Last Updated: 5 months ago
There is nothing unusual or unnatural about your puppy biting and nipping.
However, at some point, you must train your pooch not to nip and bite. What may be playful when they’re small can become painful and frightening when they’re larger.
Here’s your simple guide on how to handle this issue before you’ll be forced to use a dog muzzle in all social situations.
Start By Inhibiting Your Dog’s Ability To Bite
As puppies play, they mouth each other. The problem is that this can easily turn into a bite. When a puppy does this to another puppy, the puppy being bitten will likely give off a yelp, which indicates to the puppy biting that it should release.
Humans can use this natural training technique too. When your puppy nips or bites your hand too hard, let your finger or hand go limp and make a yelping noise.
Your puppy will release, at which point you’ll ignore them for twenty seconds and get back to playing.
As you’re doing this, remember that you don’t want to pull away from the bite because it can trigger the dog’s instincts to chase. If you find you have to use the limp and yelp program more than three times in twenty minutes, then it’s time to give your puppy a timeout.
The purpose of this type of training is for your puppy to learn that when they play gently, play continues. When they play roughly, play stops.
Be consistent, and teach everyone who’s around your dog to do the same. Only through consistency will your dog learn these long-term skills.
Teach Your Pooch That No Teeth On Your Skin is Okay
The above tips are to teach a puppy that it’s okay to mouth softly when playing. However, if you want to teach them not to be mouthy at all, these steps are the ones you should follow:
- When the puppy tries to mouth you, pull your hand away before they make contact.
- Give them a treat or wave around a toy until your pup bites it.
- Try non-contact games like tug-of-war or fetch that satisfy your pooch’s urge to mouth things.
- Never let tugging in games become aggressive; teach your pup to “let go” so you can remove something from their mouth without aggression.
Distract Your Puppy
Another reason that puppies mouth things is because they’re curious about them. After you’ve puppy-proofed your home, you should be sure your pooch has plenty of safe chew toys selected specifically for your pup’s needs and how destructive they are.
Toys that allow you to hide treats inside them are also great for distracting pooches from nibbling on other things. They also offer mental simulation, as your puppy must figure out exactly how they can get the reward.
You can also talk with others in your area and find pooches for your puppy to play with. If you choose adult dogs, just make sure they’re vaccinated.
This will also work to help socialize your puppy, and these other puppies and dogs will do much of the work teaching your pooch when a bite is too hard.
Deter Your Puppy From Biting And Nipping
There are number of products on the market that are designed to keep your puppy from chewing or licking.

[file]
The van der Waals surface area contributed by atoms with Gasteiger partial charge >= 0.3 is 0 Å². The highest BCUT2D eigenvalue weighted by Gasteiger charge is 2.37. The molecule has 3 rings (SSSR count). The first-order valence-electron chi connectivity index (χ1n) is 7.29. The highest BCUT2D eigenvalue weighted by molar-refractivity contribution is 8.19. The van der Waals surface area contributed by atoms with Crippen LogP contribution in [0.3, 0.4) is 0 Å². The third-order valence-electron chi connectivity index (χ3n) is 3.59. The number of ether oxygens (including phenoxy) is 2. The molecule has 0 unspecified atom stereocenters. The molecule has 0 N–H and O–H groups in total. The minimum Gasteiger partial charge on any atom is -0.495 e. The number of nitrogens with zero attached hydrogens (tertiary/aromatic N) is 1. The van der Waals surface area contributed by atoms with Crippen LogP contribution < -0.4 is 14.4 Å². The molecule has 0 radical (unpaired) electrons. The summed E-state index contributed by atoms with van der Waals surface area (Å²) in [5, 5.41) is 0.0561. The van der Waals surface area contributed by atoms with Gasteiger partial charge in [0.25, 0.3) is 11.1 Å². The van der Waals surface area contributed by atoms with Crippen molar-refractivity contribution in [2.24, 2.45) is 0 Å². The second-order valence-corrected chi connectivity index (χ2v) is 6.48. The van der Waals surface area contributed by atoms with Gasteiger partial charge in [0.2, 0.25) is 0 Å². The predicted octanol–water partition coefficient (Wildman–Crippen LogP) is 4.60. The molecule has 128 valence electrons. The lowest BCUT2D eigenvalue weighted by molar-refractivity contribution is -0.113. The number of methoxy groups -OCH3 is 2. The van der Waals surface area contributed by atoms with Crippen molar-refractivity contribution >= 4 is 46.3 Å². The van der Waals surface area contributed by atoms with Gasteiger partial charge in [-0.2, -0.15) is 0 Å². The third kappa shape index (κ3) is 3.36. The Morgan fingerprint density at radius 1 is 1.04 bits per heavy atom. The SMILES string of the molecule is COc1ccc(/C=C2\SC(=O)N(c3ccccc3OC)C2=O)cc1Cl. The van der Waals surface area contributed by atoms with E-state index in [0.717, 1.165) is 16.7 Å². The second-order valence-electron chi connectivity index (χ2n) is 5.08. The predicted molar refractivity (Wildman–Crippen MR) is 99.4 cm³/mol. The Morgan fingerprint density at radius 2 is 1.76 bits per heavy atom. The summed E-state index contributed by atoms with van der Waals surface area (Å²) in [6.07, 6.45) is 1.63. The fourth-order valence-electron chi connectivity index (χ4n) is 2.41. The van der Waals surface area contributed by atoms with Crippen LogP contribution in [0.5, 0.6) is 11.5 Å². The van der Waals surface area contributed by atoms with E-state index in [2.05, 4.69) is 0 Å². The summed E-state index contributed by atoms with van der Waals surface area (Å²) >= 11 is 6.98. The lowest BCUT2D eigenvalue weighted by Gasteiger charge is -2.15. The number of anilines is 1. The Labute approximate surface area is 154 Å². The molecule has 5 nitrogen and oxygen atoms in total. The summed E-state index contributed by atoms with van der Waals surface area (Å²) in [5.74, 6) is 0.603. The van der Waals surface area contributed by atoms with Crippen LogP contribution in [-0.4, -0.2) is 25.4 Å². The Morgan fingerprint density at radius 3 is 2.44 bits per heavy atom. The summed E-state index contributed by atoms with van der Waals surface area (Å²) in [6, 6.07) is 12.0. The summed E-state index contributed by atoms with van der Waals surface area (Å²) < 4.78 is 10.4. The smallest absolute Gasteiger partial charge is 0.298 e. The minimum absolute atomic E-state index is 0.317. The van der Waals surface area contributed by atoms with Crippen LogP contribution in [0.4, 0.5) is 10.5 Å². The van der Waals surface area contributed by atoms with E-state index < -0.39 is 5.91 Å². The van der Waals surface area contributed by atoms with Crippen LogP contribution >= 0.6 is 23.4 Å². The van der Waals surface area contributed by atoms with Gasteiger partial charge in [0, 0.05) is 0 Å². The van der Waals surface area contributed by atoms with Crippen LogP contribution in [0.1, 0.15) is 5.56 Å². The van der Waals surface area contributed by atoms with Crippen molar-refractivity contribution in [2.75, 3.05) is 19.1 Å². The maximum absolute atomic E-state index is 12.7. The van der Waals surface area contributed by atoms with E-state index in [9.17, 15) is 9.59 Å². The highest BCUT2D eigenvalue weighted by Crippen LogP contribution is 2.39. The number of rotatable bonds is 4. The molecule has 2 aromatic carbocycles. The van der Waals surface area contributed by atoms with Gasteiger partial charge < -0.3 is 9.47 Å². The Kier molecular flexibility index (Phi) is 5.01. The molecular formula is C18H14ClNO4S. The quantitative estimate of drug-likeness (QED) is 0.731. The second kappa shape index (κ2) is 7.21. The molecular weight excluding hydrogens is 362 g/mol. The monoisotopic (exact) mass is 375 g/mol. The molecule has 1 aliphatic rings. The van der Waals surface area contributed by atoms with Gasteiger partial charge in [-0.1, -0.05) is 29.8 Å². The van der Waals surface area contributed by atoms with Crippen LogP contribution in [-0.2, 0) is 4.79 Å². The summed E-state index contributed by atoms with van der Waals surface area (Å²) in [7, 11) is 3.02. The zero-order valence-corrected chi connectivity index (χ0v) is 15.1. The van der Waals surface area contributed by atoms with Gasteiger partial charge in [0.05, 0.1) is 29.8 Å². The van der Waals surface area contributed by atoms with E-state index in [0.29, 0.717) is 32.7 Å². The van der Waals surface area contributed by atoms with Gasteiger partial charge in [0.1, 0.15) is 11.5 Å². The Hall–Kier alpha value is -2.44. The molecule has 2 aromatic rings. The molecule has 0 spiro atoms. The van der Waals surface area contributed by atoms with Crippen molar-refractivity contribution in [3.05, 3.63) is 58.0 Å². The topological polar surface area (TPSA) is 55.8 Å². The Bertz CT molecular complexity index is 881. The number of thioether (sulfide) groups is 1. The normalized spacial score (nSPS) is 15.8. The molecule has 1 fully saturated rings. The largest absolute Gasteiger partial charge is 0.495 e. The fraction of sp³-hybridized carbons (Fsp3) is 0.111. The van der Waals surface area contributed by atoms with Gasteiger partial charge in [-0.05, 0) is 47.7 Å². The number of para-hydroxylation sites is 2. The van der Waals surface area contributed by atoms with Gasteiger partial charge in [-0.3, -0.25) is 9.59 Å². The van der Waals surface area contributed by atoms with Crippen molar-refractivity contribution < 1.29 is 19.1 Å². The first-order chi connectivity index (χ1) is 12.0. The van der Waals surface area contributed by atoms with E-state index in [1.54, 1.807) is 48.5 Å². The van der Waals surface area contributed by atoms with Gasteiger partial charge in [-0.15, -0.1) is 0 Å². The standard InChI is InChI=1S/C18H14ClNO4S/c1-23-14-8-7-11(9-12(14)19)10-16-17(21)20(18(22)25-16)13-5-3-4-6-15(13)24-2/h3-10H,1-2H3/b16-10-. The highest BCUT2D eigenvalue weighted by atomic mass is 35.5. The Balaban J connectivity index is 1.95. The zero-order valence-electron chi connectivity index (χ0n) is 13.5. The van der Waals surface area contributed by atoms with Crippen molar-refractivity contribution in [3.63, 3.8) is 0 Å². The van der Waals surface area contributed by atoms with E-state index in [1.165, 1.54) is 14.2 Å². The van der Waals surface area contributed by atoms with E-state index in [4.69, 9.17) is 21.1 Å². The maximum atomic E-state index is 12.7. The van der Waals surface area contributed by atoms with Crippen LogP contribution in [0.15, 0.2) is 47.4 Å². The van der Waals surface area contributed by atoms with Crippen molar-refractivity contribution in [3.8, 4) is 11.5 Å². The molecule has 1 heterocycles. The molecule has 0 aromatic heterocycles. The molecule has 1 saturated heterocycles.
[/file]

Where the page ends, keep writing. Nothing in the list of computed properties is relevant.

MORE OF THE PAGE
You spray them on an item, and then when your dog tastes them, they get an unpleasant taste or sensation in their mouths. There are two steps to using these for training:
- Associate the smell and taste so that just the scent will keep your pooch away from the item. Just put a little bit of the product on a tissue and put it in your dog’s mouth. He’ll spit it out right away, at which point you should let him smell it so he’ll make the association.
- Next, when you’re in the middle of training, leave your dog without access to water for up to an hour—though no longer than that! This is because if the dog can simply run to his bowl of water and get rid of the taste, it will be less effective.
While you’re training him, put the product on anything you don’t want him to lick or bite, including your arm or hand, once a day for between two and four weeks.
If you stop using the product and your pooch starts biting again, just go back to using it for a week or two.
Teaching Puppies Not To Bite Ankles
Lots of puppies are fascinated with nipping or biting people’s ankles or feet as they walk. This is especially true of dog breeds that are bred for herding. If you want to keep your puppy from doing this, start by keeping one of his favorite toys in your pocket.
When you see your pooch biting the ankles of someone else or doing it to you, have everyone immediately stop moving. Then wave the toy around. This will distract the pooch. Keep doing so until he latches onto it.
Of course, you won’t always have a toy with you. If this happens, just stop moving as soon as your puppy bites.
When the puppy releases on his own, then offer him praise, a treat, a toy you’ve found—whatever you can think of. The point is to teach your puppy that they get some kind of reward when the behavior stops.
Keep in mind that biting and nipping are completely normal and natural behaviors for puppies. However, they are unwanted behaviors in dogs. Most dogs surrendered to shelters are surrendered when they’re between 18 months and two years old.
That’s the point at which the “cute puppy” looks have worn off and behavior that was once cute has now become frustrating to the owner. To prevent bad behavior down the line, whether a month from now or a year from now, work now to stop puppy biting and nipping.
When you follow these simple training techniques, you can be a stress-free parent to your pooch and have a lifelong positive relationships.